Google takes Street View to Antarctica

1 Oct 2010

Penguins in Antarctica, it seems, had Street View just as it arrived Ireland – not that we’re complaining. Google revealed last night that Street View imagery is now on all seven continents and Google cameras have even captured several penguin colonies.

Google yesterday launched Street View in Ireland. The application gives users a panoramic view of a location from street level on Google Maps by dropping Google mascot Pegman over a given area.

But now it seems that as well as Ireland, the frozen wastes of Antarctica and the beaches of Brazil are also captured by the Google Street View teams’ cameras.

Future Human

To clarify, Google’s VP of engineering in charge of Google Earth and Maps Brian McClendon said that many of the blue dots users see on the maps of Antarctica are in fact user-generated.

“We introduced Street View back in May 2007, enabling people to explore street-level imagery in five US cities. We were excited to share a virtual reflection of the real world to enable armchair exploration. Since then, we’ve expanded our 360-degree panoramic views to many more places, allowing you to check out a restaurant before dining there, to explore a neighbourhood before moving there and to find landmarks along the route of your driving directions.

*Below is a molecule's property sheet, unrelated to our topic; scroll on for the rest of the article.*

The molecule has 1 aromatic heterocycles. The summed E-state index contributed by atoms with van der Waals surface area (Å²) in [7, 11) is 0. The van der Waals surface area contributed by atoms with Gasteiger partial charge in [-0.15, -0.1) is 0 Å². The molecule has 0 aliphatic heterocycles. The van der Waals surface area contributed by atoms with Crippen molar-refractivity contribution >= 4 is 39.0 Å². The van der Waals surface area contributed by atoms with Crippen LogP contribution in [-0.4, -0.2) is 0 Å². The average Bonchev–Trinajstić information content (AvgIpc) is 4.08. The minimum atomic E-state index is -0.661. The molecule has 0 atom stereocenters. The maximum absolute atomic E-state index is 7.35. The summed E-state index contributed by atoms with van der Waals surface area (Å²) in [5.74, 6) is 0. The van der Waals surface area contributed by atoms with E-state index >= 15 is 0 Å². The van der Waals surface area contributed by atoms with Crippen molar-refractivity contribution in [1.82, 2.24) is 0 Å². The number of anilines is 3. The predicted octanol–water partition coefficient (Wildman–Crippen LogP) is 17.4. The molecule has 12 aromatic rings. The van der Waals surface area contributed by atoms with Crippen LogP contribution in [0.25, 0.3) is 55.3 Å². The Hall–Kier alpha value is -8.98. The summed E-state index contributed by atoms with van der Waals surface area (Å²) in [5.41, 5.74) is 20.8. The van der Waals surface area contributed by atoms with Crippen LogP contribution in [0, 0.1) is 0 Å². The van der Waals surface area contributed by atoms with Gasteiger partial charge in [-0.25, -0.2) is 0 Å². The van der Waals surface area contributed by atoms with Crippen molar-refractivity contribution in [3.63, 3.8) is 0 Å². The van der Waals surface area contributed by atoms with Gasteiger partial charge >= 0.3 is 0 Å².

“Three years later, we’re happy to announce that you can now explore Street View imagery on all seven continents, with the addition today of Brazil, Ireland and Antarctica. You can now see images from around the world spanning from the beaches of Brazil, to the moors of Ireland, to the icy terrain in Antarctica.

“We often consider Street View to be the last zoom layer on the map, and a way to show you what a place looks like as if you were there in person — whether you’re checking out a coffee shop across town or planning a vacation across the globe. We hope this new imagery will help people in Ireland, Brazil, and even the penguins of Antarctica, to navigate nearby, as well as enable people around the world to learn more about these areas,” McClendon said.

John Kennedy is a journalist who served as editor of Silicon Republic for 17 years